Ezekiel 18:1-4, 25-32
St. Matthew 21:23-32
Semicontinuous Reading and Psalm:
Psalm 78:1-4, 12-16
Prayer of the Day:
God of love, giver of life, you know our frailties and failings. Give us your grace to overcome them, keep us from those things that harm us, and guide us in the way of salvation, through Jesus Christ, our Savior and Lord. Amen.
21:23 When he entered the temple, the chief priests and the elders of the people came to him as he was teaching, and said, “By what authority are you doing these things, and who gave you this authority?” 24 Jesus said to them, “I will also ask you one question; if you tell me the answer, then I will also tell you by what authority I do these things. 25 Did the baptism of John come from heaven, or was it of human origin?” And they argued with one another, “If we say, ‘From heaven,’ he will say to us, ‘Why then did you not believe him?’ 26 But if we say, ‘Of human origin,’ we are afraid of the crowd; for all regard John as a prophet.” 27 So they answered Jesus, “We do not know.” And he said to them, “Neither will I tell you by what authority I am doing these things.
28 “What do you think? A man had two sons; he went to the first and said, ‘Son, go and work in the vineyard today.’ 29 He answered, ‘I will not’; but later he changed his mind and went. 30 The father went to the second and said the same; and he answered, ‘I go, sir’; but he did not go. 31 Which of the two did the will of his father?” They said, “The first.” Jesus said to them, “Truly I tell you, the tax collectors and the prostitutes are going into the kingdom of God ahead of you. 32 For John came to you in the way of righteousness and you did not believe him, but the tax collectors and the prostitutes believed him; and even after you saw it, you did not change your minds and believe him.
St. Matthew 21:23-32, New Revised Version Bible (C)1989, Division of Christian Education of the National Council of the Churches of Christ in the United States of America.
The Will of the Father
I used to wonder why these two paragraphs were paired by our lectionary. It seemed to me that the first paragraph, with its narration of this dispute between Jesus and the chief priests & elders, had little to do with the second paragraph, with Jesus’ reflections on how these two sons responded to their father’s instructions. The first paragraph seemed to be about Jesus besting his adversaries in an intellectual dispute, proving his superiority. The second paragraph seemed to be about the importance of keeping promises made.
There is little doubt that Jesus and the religious officials of his day squared off time and time again. But the message of Jesus — the message that so angered his opponents, making them cry out for his death — can’t be boiled down to “it’s better to not promise and come through than to promise and not come though.” These two paragraphs are connected in a much more central way.
The story of the two sons is, in fact, Jesus’ reflection on those religious officials who opposed him. They, like the second son, are pretenders. They talk a big game about faithfulness, and drawing near to God, and living the kind of life that their faith makes possible. But the character of their lives suggests otherwise. They use the rules and traditions of the day to their own advantage. They don’t draw near to God and allow themselves to be touched by transforming power. In fact, when God arrives in the form of human beings, both Jesus and John receive a prophet’s reward. The chief priests and elders have a lot to say about their own faithfulness, but they don’t spend much time actually pursuing the will of the Father.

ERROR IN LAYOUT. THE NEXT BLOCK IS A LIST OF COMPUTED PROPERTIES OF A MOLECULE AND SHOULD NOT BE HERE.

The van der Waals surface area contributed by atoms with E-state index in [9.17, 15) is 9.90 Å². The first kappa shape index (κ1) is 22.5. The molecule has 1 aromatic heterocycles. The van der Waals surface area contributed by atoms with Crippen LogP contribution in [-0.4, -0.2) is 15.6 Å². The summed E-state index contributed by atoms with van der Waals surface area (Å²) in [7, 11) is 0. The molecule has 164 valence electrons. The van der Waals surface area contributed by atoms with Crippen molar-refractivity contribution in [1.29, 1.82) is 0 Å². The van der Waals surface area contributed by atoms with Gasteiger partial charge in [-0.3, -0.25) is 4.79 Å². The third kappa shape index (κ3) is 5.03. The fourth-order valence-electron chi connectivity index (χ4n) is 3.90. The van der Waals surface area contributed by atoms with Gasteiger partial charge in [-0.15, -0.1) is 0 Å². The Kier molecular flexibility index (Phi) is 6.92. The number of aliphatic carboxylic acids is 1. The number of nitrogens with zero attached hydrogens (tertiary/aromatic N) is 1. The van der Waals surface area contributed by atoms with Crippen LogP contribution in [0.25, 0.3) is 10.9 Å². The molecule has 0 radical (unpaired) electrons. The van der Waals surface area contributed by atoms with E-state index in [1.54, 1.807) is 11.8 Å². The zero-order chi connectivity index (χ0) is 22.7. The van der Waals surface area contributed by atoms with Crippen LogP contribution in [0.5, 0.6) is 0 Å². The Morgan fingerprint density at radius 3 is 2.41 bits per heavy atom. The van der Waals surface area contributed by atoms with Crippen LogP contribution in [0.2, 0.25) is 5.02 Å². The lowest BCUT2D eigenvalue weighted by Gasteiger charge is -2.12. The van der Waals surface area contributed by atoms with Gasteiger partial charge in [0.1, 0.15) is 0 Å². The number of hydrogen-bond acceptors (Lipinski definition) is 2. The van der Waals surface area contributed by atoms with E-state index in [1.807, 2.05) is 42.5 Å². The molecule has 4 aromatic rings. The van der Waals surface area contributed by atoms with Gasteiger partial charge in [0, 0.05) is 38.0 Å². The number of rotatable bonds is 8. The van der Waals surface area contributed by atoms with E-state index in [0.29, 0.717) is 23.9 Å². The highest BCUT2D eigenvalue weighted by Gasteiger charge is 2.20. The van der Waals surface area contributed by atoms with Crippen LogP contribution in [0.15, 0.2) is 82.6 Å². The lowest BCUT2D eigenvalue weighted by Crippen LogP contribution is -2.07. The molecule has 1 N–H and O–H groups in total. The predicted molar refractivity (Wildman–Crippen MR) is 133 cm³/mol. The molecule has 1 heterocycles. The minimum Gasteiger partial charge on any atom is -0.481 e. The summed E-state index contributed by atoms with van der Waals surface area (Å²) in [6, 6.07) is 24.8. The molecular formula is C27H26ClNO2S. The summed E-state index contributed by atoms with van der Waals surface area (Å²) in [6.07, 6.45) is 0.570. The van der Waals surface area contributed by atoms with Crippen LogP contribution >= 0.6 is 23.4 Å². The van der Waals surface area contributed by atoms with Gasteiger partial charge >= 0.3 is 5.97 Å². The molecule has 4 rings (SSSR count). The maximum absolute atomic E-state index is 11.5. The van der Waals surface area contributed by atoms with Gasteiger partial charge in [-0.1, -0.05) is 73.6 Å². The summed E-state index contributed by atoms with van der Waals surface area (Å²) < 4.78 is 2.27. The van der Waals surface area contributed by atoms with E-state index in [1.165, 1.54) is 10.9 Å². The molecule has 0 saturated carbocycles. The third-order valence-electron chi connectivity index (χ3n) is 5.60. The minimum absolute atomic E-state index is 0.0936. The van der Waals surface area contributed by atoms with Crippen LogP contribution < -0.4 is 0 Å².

On the other hand, the tax collectors and prostitutes who draw near to Jesus, like the first son, are the ones who prove to be faithful. They may not think much of themselves. They may have become convinced, by the norms of their culture, that they are of very little worth. They may never in a million years stand in the streets of Jerusalem tooting their own horns — proclaiming their own righteousness. In fact, if quizzed, they most likely would respond, “Oh not me. There is no way I could be useful to the will of the Father.” But they are the ones who receive John’s message into their hearts. They are the ones who prepare for the coming of the Lord by confessing their sinfulness and receiving the gift of forgiveness. They are the ones who sit at Jesus’ feet, soaking up his wisdom and receiving his grace. They are the ones who actually do the will of the father, and as they do so they receive the gifts of God’s love and God’s grace.
It is a theme that lies close to our Reformation beginnings. Many religious officials in the Medieval Catholic Church boasted of their own standing in the church, while taking advantage of those who were vulnerable in their culture. Yet Luther and his colleagues called for a new faithfulness. One in which believers seek to do the will of the Father, loving God with heart and soul and mind, and loving neighbor just as much as they love themselves.
David J. Risendal, Pastor
Exploring This Week’s Gospel:
- What are the differences between the religious officials and the people who follow Jesus?
- How do the religious officials distance themselves from the will of God?
- How do the tax collectors and prostitutes promote the will of God?
Connecting with This Week’s Gospel:
- With whom do I most identify in this Gospel lesson?
- Who, today, seems less interested in self-promotion and more interested in God’s will?
- How has my faith in Jesus helped me to experience God’s will more fully?